Plurals are also difficult in German. Grammatically male plurals are generally understood to include females unless stated otherwise, but it is seen as rude (at least in formal written German, which a Bible translation is) to not mention the females of the group.

  17. Marg says:

    Thanks Karin. That’s helpful.

    It can sound awkward to say “human” or “person” so I understand why English and French translations opt for “man” and “homme”, but these translations disguise the nuances and meaning of the original Hebrew text. It’s the same for New Testament passages where English translations do not discriminate between anthrōpos (person) and anēr (adult male person).

  18. Karin says:

    Just one more comment about language.
    1. Tim. 3,1 is also gender neutral, but it is hard to render this (in a way that sounds natural) in languages where a personal pronoun has to be he or she. Cf.
    NIV: “…Whoever aspires to be an overseer desires a noble task.”
    ESV: “… If anyone aspires to the office of overseer, he desires a noble task.”
    (German is also difficult in this regard. The only totally gender neutral translation I found was from “Bibel in gerechter Sprache” (Bible in just language), which is generally seen as very liberal. There it is “If somebody desires the bishopship, it is a desire for a good work.”)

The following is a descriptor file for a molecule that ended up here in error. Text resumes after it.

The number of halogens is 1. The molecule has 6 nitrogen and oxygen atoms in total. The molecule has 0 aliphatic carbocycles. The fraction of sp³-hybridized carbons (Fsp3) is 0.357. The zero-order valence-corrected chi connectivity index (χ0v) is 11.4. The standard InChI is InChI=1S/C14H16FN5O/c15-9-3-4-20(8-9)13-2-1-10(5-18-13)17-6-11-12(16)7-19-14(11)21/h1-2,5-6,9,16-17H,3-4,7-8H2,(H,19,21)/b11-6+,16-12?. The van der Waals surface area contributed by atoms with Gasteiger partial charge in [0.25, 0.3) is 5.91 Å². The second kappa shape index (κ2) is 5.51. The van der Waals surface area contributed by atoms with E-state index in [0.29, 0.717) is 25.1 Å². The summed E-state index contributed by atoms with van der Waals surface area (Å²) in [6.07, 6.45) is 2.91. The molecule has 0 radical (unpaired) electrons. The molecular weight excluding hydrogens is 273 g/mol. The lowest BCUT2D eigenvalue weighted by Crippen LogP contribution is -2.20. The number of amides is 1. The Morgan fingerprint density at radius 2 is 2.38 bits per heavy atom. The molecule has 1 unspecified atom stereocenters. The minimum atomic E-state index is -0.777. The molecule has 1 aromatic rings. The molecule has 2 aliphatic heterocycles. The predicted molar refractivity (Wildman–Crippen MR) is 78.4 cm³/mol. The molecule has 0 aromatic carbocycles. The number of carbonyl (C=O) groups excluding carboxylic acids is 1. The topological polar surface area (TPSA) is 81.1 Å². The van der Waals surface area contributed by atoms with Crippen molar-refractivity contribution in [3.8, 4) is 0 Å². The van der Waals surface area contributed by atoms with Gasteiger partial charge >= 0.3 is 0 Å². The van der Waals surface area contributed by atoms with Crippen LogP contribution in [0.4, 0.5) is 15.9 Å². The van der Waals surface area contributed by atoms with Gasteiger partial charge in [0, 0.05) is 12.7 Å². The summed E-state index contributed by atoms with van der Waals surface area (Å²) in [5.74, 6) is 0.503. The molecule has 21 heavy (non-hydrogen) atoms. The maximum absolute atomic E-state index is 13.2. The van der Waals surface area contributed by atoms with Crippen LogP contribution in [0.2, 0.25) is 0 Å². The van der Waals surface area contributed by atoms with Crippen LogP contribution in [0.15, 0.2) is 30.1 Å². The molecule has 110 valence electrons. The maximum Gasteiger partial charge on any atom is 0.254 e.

I also looked up 1. Tim. 3,1 in two different versions of the Persian Bible (Persian is a language without grammatical gender and just one pronoun to denote a person of either sex).
    1. Tim. 3,1 is rendered gender neutral, basically “if someone (person of either sex) desires leadership in the church, desires a good work.”
    Then the TPV (Today’s Persian Version) continues in 1 Tim. 3,2: “A leader (m/f) has to be a man(!) who .”
    The NME (New Milennium Version) is more literal: “A leader (m/f) has to be .

    Unfortunately, translations close to the grammar or expressions of the original text only carry us so far before we are left with the question if brothers include sisters or if one-woman-man applies only to husbands or also to faithful wives (and chaste singles).

  19. Don Johnson says:

    Hi Marg,

    It is a little more complex, forms of anthropos can refer to just a human male or males, while forms of aner can refer to a person or persons. The basic rule is that immediate context determines which way to lean. These words are like 1950’s English when one just supposedly KNEW when men referred to just males or to everyone.

  20. Marg says:

    Karin, I’ve written about 1 Tim 3:1ff here. It’s amazing that no biblical author actually ever states that women cannot be elders or overseers, or in any form of church leadership. And yet countless Christians infer it from a couple of verses that are genuinely difficult to interpret. 1 Tim 3:1ff is not difficult to interpret, and it is gender neutral.